It's been an interesting year for cybersecurity. High-profile attacks have been launched against the likes of Sony, Target, Staples and a number of US banks; age-old flaws in open frameworks have been exploited -- spawning HeartBleed and Shellshock Bash -- and both corporations and governments around the world have pledged to invest more heavily in cybersecurity.
In the midst of these events, what can we expect next year?
According to predictions released by SentinelOne Labs, OS X and Linux, especially due to the rising adoption rates of Linux in enterprise data centers, will result in more attacks targeted at these systems -- which have been "neglected" by hackers in the past. The Mac operating system has experienced a slow uptake in exploits levied at the system in recent years, but the emergence of zero-day vulnerabilities and the platform's rising enterprise market share may make it worth the while of cybercriminals to try and infiltrate.
The security firm also believes that the success of ransomware campaigns will prompt these types of attacks to continue. Ransomware, which locks computer systems -- often with a fake notice from a government agency -- demand a certain amount of money to be paid in Bitcoin or via PayPal before the system is released to the user. Due to the success rates of these attacks, SentinelOne Labs believes ransomware will be used to coordinate a "time bomb" attack on the enterprise by simultaneously holding hostage multiple resources within an organization. Once malicious software finds its way onto a network, this would force firms to pay a higher price than the general public faces to unlock systems.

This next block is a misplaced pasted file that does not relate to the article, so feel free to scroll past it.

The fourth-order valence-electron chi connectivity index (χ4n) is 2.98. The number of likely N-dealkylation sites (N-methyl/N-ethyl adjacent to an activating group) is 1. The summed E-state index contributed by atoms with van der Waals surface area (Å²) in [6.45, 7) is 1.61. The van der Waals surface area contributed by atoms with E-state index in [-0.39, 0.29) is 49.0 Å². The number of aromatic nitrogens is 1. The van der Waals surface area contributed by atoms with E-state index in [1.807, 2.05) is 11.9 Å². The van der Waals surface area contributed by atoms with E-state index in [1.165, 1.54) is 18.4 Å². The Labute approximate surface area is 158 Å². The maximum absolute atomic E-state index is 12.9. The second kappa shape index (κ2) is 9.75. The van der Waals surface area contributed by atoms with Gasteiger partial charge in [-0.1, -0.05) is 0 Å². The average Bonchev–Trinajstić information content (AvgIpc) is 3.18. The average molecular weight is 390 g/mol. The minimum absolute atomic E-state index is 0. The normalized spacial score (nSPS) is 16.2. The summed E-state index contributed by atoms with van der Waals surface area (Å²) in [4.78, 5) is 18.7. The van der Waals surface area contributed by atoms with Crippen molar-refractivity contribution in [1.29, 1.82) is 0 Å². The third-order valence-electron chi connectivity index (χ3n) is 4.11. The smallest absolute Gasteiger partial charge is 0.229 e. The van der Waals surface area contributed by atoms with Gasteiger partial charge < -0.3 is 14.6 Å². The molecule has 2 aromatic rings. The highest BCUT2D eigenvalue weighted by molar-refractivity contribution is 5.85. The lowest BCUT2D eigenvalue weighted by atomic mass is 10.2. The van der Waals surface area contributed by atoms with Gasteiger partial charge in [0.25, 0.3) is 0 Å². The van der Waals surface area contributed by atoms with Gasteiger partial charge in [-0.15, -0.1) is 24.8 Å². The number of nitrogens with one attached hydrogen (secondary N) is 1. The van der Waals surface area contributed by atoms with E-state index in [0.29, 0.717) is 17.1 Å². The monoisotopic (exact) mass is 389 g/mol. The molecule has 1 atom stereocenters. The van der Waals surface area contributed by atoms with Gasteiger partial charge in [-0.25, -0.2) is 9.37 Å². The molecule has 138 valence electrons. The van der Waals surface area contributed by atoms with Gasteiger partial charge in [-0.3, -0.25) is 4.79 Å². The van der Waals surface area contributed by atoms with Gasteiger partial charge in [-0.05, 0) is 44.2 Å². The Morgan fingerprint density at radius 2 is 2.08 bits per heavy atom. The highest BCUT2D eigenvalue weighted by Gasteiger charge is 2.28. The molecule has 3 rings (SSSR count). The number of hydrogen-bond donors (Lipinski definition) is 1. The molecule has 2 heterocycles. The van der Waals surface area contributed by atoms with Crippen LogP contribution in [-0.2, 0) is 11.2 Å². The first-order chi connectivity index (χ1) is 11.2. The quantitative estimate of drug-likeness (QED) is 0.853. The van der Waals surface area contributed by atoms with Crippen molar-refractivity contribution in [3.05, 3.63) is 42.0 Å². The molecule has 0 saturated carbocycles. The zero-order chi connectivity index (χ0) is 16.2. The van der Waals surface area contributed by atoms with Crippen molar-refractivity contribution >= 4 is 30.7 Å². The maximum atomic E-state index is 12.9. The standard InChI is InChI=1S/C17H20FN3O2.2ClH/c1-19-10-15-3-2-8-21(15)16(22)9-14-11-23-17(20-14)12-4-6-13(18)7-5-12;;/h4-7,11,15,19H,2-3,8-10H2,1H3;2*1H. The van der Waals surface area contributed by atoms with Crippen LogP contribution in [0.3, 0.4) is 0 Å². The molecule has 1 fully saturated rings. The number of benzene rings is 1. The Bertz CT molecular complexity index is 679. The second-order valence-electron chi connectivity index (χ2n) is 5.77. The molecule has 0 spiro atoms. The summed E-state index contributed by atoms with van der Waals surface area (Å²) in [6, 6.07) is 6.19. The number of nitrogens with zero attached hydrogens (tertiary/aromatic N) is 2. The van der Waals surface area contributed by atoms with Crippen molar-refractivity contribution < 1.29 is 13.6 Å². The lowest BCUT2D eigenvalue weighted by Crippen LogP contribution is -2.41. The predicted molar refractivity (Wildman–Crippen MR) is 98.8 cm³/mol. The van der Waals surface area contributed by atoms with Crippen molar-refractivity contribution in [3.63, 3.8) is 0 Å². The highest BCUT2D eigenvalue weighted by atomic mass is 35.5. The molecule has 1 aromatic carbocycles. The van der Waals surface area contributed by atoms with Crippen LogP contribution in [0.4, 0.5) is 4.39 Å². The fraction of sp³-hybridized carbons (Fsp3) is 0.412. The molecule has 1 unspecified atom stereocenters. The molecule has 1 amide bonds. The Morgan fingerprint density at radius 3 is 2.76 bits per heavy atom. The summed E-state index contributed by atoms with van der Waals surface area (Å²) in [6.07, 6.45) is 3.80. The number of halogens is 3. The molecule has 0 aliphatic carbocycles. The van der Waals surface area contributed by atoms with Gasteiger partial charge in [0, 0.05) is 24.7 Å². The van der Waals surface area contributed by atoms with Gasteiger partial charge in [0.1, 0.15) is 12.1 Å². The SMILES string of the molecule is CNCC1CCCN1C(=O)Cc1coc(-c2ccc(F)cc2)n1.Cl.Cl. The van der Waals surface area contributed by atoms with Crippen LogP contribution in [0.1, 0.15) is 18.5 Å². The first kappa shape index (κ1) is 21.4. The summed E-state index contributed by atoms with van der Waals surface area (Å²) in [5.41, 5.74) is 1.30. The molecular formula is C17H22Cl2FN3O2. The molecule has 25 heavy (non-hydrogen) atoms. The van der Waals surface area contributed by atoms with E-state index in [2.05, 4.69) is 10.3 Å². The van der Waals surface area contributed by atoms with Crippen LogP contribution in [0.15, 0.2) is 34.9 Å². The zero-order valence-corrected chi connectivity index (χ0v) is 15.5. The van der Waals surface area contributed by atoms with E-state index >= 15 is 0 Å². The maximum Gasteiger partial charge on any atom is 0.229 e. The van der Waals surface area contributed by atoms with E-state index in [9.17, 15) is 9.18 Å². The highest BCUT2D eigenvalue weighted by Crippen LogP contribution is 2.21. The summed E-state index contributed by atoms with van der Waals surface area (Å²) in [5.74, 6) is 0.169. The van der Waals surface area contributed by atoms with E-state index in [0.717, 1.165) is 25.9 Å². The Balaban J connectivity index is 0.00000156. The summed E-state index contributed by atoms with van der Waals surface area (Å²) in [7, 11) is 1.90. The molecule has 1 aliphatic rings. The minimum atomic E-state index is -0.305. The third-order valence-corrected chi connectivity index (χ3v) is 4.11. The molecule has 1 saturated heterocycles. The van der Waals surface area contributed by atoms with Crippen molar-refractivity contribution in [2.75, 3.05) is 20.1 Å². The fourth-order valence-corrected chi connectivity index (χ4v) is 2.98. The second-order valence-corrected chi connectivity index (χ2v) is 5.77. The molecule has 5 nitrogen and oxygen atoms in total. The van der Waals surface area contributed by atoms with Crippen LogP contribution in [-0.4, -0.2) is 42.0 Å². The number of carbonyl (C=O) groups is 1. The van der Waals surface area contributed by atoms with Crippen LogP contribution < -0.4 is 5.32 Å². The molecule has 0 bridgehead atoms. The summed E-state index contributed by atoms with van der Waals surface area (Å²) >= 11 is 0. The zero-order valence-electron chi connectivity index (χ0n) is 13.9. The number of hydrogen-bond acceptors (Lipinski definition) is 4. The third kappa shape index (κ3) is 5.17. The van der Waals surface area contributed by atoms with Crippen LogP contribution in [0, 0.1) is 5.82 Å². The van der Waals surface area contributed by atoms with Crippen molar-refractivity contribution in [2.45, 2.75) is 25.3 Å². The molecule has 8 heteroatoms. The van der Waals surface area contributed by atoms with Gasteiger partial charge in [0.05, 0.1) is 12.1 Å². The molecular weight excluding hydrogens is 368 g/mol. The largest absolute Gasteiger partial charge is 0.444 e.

Another interesting prediction is a rise in attacks on critical infrastructure. The firm says some attacks that have taken place over the past year were successful in closing down power grids for short periods of time, but these cyberattacks were not disclosed to the public.
It is predicted that Russia will use cyberattacks as a political retaliation tool, and China will also use digital weaponry against countries including the United States and Japan -- as well as other APAC countries and human rights activists. However, the firm believes a newcomer will also join the fold, namely Pakistan. SentinelOne Labs says that the country will expand its activities, mostly against India, by outsourcing the creation of malware and using contractors in cyberwarfare.
In relation to outsourcing such skill sets, it is predicted that 2015 will see Attacks as a Service (AaaS) emerge. While Malware as a Service (MaaS) has existed for some time, and malware kits can be bought freely on the market, AaaS will mean buyers no longer have to patch together malware and other services to carry out a service. Instead, clients will be able to visit a website, select a malware platform, choose targeted information -- such as bank records and credit card numbers -- request a particular infection rate and be in business.